To safeguard your savings, you need a diversified portfolio. Investing is all about putting your money to work in hopes it grows over time. These investments can include stocks, bonds, real estate, and annuities. They often correlate to their individual potential for returns. It may be tempting to put most or even all your eggs in one basket. Doing so, though, could be a grave mistake. Spread your money among many investments instead.
In this article:
- Why Diversify Your Portfolio with Various Asset Classes?
- Diversified Investment Portfolio Industry Exposure
- The Best Diversified Portfolio Varies for Everyone
How To Diversify Your Portfolio
Why Diversify Your Portfolio with Various Asset Classes?
Asset allocation is one of the most important elements of a diversified portfolio. A well-balanced portfolio generally includes a mixture of asset classes.
These can include stocks, bonds, mutual funds, commodities, cash, and more.
You can also choose from a wide array of alternative investments such as:
- real estate
- the internet
- private equity
- venture capital
- hedge funds
- fine art
- commodities, such as:
- precious metals
- oil and gas
- ammunition and guns
Selection of portfolio assets depends on different factors such as
- investment tolerance
- and timeline
There may be other variables unique to your needs and preferences.
Diversification infuses variety into your investments. It makes it easier to manage your investment challenges. It can leverage the strengths of different types of asset classes and subclasses. Also, it may be possible to achieve returns from high-performing holdings. These can counterbalance losses or stagnation from under-performers.
The holdings in a diversified portfolio could better weather economic storms, and prevent a financial catastrophe. In 2007, for example, the United States entered into its worst recession since the Great Depression. By the time it ended in 2009, stock portfolios had taken a beating. It almost erased the gains of the previous decade. The S&P 500 annualized return was -2.72% in the 10 years beginning in December 1999. It could have been a significant loss for someone on large-cap stocks and equities.
Investing in bonds tend to have yields lower than equities. They could have helped offset the instability of stocks while generating moderate returns.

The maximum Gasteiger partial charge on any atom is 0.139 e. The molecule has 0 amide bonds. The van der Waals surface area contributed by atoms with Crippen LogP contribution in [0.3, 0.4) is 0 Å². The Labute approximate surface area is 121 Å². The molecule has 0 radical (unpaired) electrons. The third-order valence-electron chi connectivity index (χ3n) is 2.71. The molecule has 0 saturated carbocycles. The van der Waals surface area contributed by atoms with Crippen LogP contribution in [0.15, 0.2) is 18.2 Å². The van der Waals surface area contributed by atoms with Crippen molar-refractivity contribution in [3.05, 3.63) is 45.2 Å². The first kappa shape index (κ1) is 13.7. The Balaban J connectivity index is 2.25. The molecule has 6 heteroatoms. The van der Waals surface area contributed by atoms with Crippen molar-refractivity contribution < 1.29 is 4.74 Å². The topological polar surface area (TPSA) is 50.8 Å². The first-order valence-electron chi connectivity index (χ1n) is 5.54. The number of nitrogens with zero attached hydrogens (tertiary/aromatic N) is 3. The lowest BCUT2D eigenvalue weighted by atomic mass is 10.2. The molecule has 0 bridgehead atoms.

Diversified Investment Portfolio Industry Exposure
The economy is made of many different industries, including:
- real estate
Some sectors may outperform while others underperform. A broad exposure to many different industries can make it possible to hedge losses during an economic downturn. You can also enjoy generous growth during bull markets.
For example, the consumer-staples sector includes products that consumers would still buy even during a recession. These types of equities may offer a lower upside potential. They could help balance the losses of disposable sectors during a downturn, such as in the consumer discretionary market.
You can also invest in technology during a robust economy. It may prove to help grow your portfolio faster. During this period, electronics manufacturers and software developers tend to generate higher revenues.
Speaking of tech, you can delve into cryptocurrency such as Bitcoin. It is still a volatile market, but its growth has been phenomenal for the past few years. Many countries and businesses are already opening their doors to it, which means trading online and offline will become easier soon.
Another option is to invest in precious metals including gold. In fact, you can do an IRA rollover with it. This metal remains a precious commodity. Considering it’s a finite resource, its value can increase over time.
You could choose your own stocks within each industry. Doing so, though, could require constant rebalancing to maintain the original allocation ratios. You can instead invest in exchange-traded funds (ETFs) and mutual funds. They provide simple but broad exposure across many different industries with less of a hands-on approach. There are funds that cover the S&P 500, for example, which is a reflection of the market as a whole.
There are also those for a diversified portfolio. These include:
- within specific industries
The Best Diversified Portfolio Varies For Everyone
There is no perfect mixture of stocks, bonds, commodities, cash, and alternative investments. There are no specific industries that are more profitable than the others. All investments have challenges.
A diversified portfolio can cut the effects of possible losses, though. This is not only a matter of preference but also of goals and timelines. Younger investors with long-term investment horizons can be more aggressive for a potential for higher reward.
Older investors that are approaching retirement may take a more cautious approach. They can gradually reduce exposure in volatile equities. Instead, they can increase investments in more stable assets.
There is also the issue of rebalancing. This is an important part of portfolio management people tend to overlook. It usually happens when a particular asset class or industry is performing well.
It is important to keep your assets within your target ratio. After all, some will grow faster than the others. You can sell high-performing assets and use the proceeds to buy underperformers. It can help ensure diversification. It may also force you to sell high and buy low without trying to time the market.
There are endless ways to divide your assets. At the end of the day, a diversified portfolio will not guarantee returns. It will not even prevent financial losses if the market tanks. What it can do is evenly distribute your growth. It can also lower the possibility of a loss by maximizing high-performing assets at that time.
Do you have a diversified portfolio? What is your asset allocation? Share your answers in the comments section below.